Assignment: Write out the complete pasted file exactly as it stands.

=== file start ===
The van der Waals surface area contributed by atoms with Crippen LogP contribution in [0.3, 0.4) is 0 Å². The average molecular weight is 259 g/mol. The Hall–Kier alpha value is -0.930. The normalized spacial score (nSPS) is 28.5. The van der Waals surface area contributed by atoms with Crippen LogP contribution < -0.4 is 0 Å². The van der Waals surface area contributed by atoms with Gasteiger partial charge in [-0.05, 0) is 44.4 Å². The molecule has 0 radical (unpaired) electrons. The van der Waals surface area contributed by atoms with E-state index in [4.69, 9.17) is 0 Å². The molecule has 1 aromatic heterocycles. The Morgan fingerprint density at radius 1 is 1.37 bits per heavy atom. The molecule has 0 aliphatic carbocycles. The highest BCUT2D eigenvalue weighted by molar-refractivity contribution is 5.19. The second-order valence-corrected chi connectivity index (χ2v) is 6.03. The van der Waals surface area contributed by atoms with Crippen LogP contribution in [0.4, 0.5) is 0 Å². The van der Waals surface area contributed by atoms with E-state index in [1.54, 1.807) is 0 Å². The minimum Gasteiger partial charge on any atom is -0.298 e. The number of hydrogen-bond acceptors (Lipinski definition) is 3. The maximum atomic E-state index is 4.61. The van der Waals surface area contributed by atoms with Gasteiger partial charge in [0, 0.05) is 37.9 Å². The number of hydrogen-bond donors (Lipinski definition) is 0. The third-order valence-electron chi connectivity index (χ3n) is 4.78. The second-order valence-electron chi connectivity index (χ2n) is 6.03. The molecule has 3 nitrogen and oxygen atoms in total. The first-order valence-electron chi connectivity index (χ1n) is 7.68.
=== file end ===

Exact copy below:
The van der Waals surface area contributed by atoms with Crippen LogP contribution in [0.3, 0.4) is 0 Å². The average molecular weight is 259 g/mol. The Hall–Kier alpha value is -0.930. The normalized spacial score (nSPS) is 28.5. The van der Waals surface area contributed by atoms with Crippen LogP contribution < -0.4 is 0 Å². The van der Waals surface area contributed by atoms with Gasteiger partial charge in [-0.05, 0) is 44.4 Å². The molecule has 0 radical (unpaired) electrons. The van der Waals surface area contributed by atoms with E-state index in [4.69, 9.17) is 0 Å². The molecule has 1 aromatic heterocycles. The Morgan fingerprint density at radius 1 is 1.37 bits per heavy atom. The molecule has 0 aliphatic carbocycles. The highest BCUT2D eigenvalue weighted by molar-refractivity contribution is 5.19. The second-order valence-corrected chi connectivity index (χ2v) is 6.03. The van der Waals surface area contributed by atoms with Crippen LogP contribution in [0.4, 0.5) is 0 Å². The van der Waals surface area contributed by atoms with E-state index in [1.54, 1.807) is 0 Å². The minimum Gasteiger partial charge on any atom is -0.298 e. The number of hydrogen-bond acceptors (Lipinski definition) is 3. The maximum atomic E-state index is 4.61. The van der Waals surface area contributed by atoms with Gasteiger partial charge in [0, 0.05) is 37.9 Å². The number of hydrogen-bond donors (Lipinski definition) is 0. The third-order valence-electron chi connectivity index (χ3n) is 4.78. The second-order valence-electron chi connectivity index (χ2n) is 6.03. The molecule has 3 nitrogen and oxygen atoms in total. The first-order valence-electron chi connectivity index (χ1n) is 7.68.